Social media users have claimed that because stars are not routinely visible in photographs taken from spacecraft, space itself is a hoax.
One clip that circulated online showed images taken from the Artemis I Orion shuttle with no stars visible. Later imagery showed a sky full of stars captured from Earth (here).
Another example of the claim shared online can be seen (here).
Stars not being visible in imagery taken from space is not proof that the universe does not exist, and the claim has previously provided fodder for Apollo 11 lunar landing conspiracy theories, addressed by the Royal Museums Greenwich (here).
“Essentially, the reason we can’t see the stars from cameras placed on spacecraft is because in order to see the spacecraft itself (or the Moon or Earth in the case of the Artemis mission) it has to be daytime,” Dr Becky Smethurst, astrophysicist at the University of Oxford told Reuters.
“The Sun is shining on the spacecraft, or Moon, and the camera is adapted to that brightness and can’t pick up the faint light from the stars in the background at the same time,” she added.
It may appear as if imagery taken from space is captured at nighttime due to the background being black rather than blue. However, the daytime sky on Earth is only blue due to “scattering of light in the Earth’s atmosphere,” Smethurst said. “Above the atmosphere, the daytime sky appears black.”
Astrophotographer Andrew McCarthy told Reuters that when taking a photograph of something in space, just as on Earth, the exposure is set for the subject in question. In the case of the Artemis I mission, the settings would be adjusted to focus on the Earth, Moon and the spacecraft itself.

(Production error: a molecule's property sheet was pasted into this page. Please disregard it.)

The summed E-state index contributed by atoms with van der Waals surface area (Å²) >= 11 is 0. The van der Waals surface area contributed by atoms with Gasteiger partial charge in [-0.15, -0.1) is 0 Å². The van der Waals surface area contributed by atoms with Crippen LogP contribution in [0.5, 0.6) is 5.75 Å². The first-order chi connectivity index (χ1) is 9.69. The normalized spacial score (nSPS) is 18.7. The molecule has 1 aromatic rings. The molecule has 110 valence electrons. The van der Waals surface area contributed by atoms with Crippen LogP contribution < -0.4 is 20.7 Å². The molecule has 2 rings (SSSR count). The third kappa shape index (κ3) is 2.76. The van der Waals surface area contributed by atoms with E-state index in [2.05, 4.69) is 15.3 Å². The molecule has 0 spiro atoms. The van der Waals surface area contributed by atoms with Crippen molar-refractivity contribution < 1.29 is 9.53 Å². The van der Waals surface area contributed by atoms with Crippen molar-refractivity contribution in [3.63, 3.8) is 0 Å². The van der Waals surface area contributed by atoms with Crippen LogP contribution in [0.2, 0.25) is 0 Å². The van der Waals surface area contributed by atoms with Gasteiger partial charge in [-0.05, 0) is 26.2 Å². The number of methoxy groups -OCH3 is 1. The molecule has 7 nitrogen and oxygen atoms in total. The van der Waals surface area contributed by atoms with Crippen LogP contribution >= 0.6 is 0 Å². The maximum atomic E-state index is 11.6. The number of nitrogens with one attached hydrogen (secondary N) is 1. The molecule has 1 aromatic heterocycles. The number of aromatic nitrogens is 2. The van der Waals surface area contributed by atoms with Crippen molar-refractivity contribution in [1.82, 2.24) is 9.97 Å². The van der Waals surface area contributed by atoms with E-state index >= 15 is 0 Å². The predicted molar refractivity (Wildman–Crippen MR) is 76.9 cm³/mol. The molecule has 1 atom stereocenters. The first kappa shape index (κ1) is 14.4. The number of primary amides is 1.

“One thing all these things have in common: They’re in direct sunlight. Therefore, they’re quite bright! The relatively fainter stars are certainly present, but without changing the exposure (which would of course completely overexpose the objects in direct sunlight) they will remain invisible in the photographs,” McCarthy said.
This can be tested at home, McCarthy told Reuters, by trying to take a photo of a full moon and stars at the same time.
“Cameras have limited dynamic range, so unlike our eyes, they can’t see the stars and the moon at the same time. Most Earthly photos of stars are taken without also having something in direct sunlight in them, so the exposure difference isn’t always going to be a challenge,” McCarthy said.
“Taking an image of both the sunlit Orion spacecraft and the stars would be like trying to take an image of a smartphone torch next to a stadium floodlight; one is much brighter than the other and glares out the fainter light,” Smethurst told Reuters.
Missing context. A camera taking photographs from a spacecraft when the sun’s light is shining on objects such as the spacecraft itself, or the Earth and Moon, means that it would be too dark for a camera to capture the faint light from stars in the background.
This article was produced by the Reuters Fact Check team. Read more about our fact-checking work here.
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